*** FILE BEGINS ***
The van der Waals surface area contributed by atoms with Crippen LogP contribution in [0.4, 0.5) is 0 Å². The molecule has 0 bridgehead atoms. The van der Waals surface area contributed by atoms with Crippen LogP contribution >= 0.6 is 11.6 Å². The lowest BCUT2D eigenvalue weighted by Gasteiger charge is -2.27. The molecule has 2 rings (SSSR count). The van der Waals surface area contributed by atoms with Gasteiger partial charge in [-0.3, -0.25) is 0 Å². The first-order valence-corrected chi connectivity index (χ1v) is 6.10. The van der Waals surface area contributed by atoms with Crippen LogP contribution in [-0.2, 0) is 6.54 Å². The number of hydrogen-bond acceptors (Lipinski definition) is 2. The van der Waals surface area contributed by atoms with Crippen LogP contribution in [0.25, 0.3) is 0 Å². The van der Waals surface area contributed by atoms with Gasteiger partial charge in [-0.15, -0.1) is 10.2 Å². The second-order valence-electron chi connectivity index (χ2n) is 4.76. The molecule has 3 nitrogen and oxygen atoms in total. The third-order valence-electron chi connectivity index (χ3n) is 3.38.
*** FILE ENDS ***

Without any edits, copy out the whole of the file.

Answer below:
The van der Waals surface area contributed by atoms with Crippen LogP contribution in [0.4, 0.5) is 0 Å². The molecule has 0 bridgehead atoms. The van der Waals surface area contributed by atoms with Crippen LogP contribution >= 0.6 is 11.6 Å². The lowest BCUT2D eigenvalue weighted by Gasteiger charge is -2.27. The molecule has 2 rings (SSSR count). The van der Waals surface area contributed by atoms with Gasteiger partial charge in [-0.3, -0.25) is 0 Å². The first-order valence-corrected chi connectivity index (χ1v) is 6.10. The van der Waals surface area contributed by atoms with Crippen LogP contribution in [-0.2, 0) is 6.54 Å². The number of hydrogen-bond acceptors (Lipinski definition) is 2. The van der Waals surface area contributed by atoms with Crippen LogP contribution in [0.25, 0.3) is 0 Å². The van der Waals surface area contributed by atoms with Gasteiger partial charge in [-0.15, -0.1) is 10.2 Å². The second-order valence-electron chi connectivity index (χ2n) is 4.76. The molecule has 3 nitrogen and oxygen atoms in total. The third-order valence-electron chi connectivity index (χ3n) is 3.38.